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We ended our visit to Raccoon Cay with a campfire on the beach beneath a nearly full moon. There was not another person in sight that evening. We gazed into the mesmerizing flames with rum drinks in hand and Jimmy Buffet tunes playing from the iPad. Welcome to the outer islands of the Bahamas!

Winter Getaway Aboard Rode Trip – Week #2

It’s hard to believe that two weeks have already ended and our friends, Brian and Jennifer, are making their way back to Honesdale, PA. Brian and Jennifer adapted to Rode Trip with ease! They could practically sail and maintain this ship by themselves, not to mention that they totally kicked back and enjoyed the cruising lifestyle. I think it is safe to say that they had a spectacular vacation; and we were sad to see them go.

During our first week with Brian and Jennifer, we had explored Staniel Cay and nearby Big and Little Major. We had celebrated a festive Christmas on Great Guana Cay with the fabulous residents at Black Point. During week two, we island hopped southward along the Exumas.

At Great Guana Cay we followed the trail which led us to a cave just north of Oven Rock.

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Snorkeling opportunities were plentiful…even frolicking with mermaids!

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Fishing comprised a large part of each day. Fish tacos were on the menu the evening the guys harvested roughly 20 lion fish.

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Deep sea fishing was less successful. We didn’t land any mahi-mahi’s, although we did manage to select the best lure for barracudas…and each catch was larger! Finally we opted to take the line out of the water, we’d had enough barracudas.

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The guys tried their best…but sometimes even without fish a night of burgers and BIG beers really hits the spot! MMmmmmm!

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Glamorous sunsets were the perfect ending to each fun-filled day.

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Kayak excursions provided a nice change of pace. Brian and Jennifer took a turn and explored the salt pond at Normand’s Pond Cay.

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Fishing was a hit at Normand’s Pond Cay and the small blue hole provided a great backdrop for photo shoots. Brian landed this new find for us, a stone crab, which was delicious.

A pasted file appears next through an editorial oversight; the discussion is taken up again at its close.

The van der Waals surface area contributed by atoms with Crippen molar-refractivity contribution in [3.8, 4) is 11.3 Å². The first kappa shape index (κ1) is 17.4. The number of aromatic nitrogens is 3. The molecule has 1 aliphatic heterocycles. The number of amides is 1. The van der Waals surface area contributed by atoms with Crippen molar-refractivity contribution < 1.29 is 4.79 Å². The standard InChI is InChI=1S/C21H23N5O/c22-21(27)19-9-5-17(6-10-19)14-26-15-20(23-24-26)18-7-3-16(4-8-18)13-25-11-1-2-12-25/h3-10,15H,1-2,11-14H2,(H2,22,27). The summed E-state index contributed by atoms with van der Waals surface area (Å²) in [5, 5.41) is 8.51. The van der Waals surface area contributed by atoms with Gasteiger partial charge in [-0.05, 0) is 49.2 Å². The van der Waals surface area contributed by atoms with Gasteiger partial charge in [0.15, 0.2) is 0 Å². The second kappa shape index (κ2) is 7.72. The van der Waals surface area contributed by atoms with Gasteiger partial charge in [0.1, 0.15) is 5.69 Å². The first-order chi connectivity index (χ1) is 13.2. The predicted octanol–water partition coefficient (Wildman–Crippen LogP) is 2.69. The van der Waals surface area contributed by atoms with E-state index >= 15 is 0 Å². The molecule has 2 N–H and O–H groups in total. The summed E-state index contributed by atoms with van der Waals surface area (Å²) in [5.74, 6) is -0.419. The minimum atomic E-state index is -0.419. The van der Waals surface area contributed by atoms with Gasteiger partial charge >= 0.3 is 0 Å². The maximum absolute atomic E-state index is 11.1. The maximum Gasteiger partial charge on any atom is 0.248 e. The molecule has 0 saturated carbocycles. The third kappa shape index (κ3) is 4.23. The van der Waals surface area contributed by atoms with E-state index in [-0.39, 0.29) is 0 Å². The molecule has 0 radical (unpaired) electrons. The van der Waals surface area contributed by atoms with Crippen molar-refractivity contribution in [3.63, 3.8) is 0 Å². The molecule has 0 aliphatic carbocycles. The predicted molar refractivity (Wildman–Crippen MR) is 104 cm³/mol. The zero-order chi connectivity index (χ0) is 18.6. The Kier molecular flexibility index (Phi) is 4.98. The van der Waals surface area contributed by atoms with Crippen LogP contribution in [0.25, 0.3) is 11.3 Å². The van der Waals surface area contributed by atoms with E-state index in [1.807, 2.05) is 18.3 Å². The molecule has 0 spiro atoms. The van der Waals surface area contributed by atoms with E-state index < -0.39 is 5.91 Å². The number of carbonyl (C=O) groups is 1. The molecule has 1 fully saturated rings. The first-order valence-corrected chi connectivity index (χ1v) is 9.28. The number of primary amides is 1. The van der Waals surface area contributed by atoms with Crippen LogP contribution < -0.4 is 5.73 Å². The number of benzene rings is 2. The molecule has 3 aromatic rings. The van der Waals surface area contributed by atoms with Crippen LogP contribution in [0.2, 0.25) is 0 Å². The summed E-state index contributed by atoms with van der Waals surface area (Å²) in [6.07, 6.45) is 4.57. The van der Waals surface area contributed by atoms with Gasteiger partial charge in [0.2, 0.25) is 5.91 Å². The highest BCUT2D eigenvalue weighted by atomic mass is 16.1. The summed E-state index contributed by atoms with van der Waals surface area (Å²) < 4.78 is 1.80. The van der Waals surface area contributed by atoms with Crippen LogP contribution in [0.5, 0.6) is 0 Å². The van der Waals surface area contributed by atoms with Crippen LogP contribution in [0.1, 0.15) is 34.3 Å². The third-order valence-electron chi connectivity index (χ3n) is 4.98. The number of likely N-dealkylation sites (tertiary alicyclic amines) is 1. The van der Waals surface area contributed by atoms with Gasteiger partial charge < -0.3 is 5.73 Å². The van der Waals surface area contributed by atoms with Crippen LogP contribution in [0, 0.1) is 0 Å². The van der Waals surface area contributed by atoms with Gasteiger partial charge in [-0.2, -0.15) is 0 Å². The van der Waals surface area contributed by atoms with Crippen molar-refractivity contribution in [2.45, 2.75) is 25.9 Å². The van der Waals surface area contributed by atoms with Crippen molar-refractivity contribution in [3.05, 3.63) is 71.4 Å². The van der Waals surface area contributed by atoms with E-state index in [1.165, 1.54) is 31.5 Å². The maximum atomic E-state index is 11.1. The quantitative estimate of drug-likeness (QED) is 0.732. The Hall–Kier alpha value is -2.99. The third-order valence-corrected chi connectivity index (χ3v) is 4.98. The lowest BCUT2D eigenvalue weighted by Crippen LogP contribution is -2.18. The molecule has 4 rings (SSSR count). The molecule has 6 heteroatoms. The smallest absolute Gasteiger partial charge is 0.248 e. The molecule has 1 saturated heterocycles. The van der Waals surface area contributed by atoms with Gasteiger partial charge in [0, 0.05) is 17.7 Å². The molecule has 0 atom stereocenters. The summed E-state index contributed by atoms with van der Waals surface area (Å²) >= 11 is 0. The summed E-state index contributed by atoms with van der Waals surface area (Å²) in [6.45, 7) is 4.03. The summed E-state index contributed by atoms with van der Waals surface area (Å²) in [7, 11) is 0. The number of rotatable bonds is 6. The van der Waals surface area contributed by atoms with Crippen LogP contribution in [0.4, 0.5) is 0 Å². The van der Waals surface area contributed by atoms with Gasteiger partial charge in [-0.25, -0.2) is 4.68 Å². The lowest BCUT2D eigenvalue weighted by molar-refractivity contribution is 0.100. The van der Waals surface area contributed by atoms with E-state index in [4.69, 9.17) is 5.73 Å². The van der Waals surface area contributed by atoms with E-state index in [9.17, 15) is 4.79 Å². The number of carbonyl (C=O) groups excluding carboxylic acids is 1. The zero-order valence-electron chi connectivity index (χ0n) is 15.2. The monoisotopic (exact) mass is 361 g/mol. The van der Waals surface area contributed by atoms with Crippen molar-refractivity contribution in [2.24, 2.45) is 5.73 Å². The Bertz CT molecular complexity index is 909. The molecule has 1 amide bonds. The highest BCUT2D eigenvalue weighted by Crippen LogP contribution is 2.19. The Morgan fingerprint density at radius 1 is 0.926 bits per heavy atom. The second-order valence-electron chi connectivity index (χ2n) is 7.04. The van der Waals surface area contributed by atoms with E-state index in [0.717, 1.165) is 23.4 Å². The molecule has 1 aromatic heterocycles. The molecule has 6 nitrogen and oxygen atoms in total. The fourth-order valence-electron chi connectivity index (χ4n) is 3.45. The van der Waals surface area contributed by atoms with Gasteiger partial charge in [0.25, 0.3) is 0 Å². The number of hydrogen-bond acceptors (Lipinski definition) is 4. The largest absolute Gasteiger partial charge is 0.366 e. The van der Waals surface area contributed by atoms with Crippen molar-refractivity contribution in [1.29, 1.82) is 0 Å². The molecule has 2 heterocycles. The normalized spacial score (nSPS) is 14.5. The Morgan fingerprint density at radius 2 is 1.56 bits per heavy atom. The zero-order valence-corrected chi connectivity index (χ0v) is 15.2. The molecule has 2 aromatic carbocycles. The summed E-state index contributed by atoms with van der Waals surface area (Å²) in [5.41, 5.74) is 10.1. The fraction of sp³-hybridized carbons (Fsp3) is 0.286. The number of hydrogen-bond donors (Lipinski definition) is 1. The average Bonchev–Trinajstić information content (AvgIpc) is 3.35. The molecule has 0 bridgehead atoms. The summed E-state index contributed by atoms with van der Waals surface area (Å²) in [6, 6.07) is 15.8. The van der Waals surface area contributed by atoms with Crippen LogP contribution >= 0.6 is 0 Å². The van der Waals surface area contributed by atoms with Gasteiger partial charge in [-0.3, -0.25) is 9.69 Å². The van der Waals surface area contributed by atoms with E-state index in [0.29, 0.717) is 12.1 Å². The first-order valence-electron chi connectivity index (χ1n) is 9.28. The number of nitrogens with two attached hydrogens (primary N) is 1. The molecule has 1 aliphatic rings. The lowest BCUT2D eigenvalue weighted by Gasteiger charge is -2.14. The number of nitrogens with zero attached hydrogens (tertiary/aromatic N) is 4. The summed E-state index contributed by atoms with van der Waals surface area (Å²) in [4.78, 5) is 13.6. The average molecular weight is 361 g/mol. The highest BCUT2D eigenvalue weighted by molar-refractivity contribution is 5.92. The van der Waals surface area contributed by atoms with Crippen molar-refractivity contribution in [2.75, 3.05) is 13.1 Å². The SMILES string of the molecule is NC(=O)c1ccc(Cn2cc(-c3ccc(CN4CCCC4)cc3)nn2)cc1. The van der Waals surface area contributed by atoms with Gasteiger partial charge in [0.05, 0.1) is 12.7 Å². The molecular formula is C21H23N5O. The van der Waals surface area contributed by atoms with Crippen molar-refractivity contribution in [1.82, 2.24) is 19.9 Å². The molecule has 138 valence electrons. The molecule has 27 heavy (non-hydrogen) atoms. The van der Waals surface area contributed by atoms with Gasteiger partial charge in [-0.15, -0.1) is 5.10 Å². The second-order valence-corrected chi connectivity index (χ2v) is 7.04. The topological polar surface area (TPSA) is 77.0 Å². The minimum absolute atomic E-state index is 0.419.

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On the trails a Stocking Island, we hiked to the top of Monument Beach for beautiful views.

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Termite mound.

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“It’s a starfish!”

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We chilled at Chat’n’Chill where we enjoyed rum punches, goombay smashes, and Kalik.

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It was a spectacular vacation and we are looking forward to Brian and Jennifer’s next visit…wherever Rode Trip may be!

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Kayaking Bermuda – Day 2

Our next kayaking excursion took us through the Intracoastal Waterway between St. George’s Island and St. David’s Island.

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Beyond the swing bridge,

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we found beautiful homes and quiet mooring fields.

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Not to mention a great view of incoming air traffic as we paddled along the Bermuda International Airport.

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Blue Hole Park was our destination. We beached the kayaks once we’d arrived at the park, located just beyond The Causeway at the edge of Castle Harbour. Here we saw the blue hole and it’s inlet stream. After having visited Dean’s Blue Hole and the Blue Lagoon, this was like a puddle in comparison, but quiet and relaxed.

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Along the park pathways, we stumbled upon a grotto. There weren’t any pink shrimp swimming here though. In fact, it was dark and buggy and smelled like decay.

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Goodbye, park. It was nice getting our feet on the ground for a bit.

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Brian took a snorkeling dip in Castle Harbour and we spotted 15 sea turtles on our paddle back.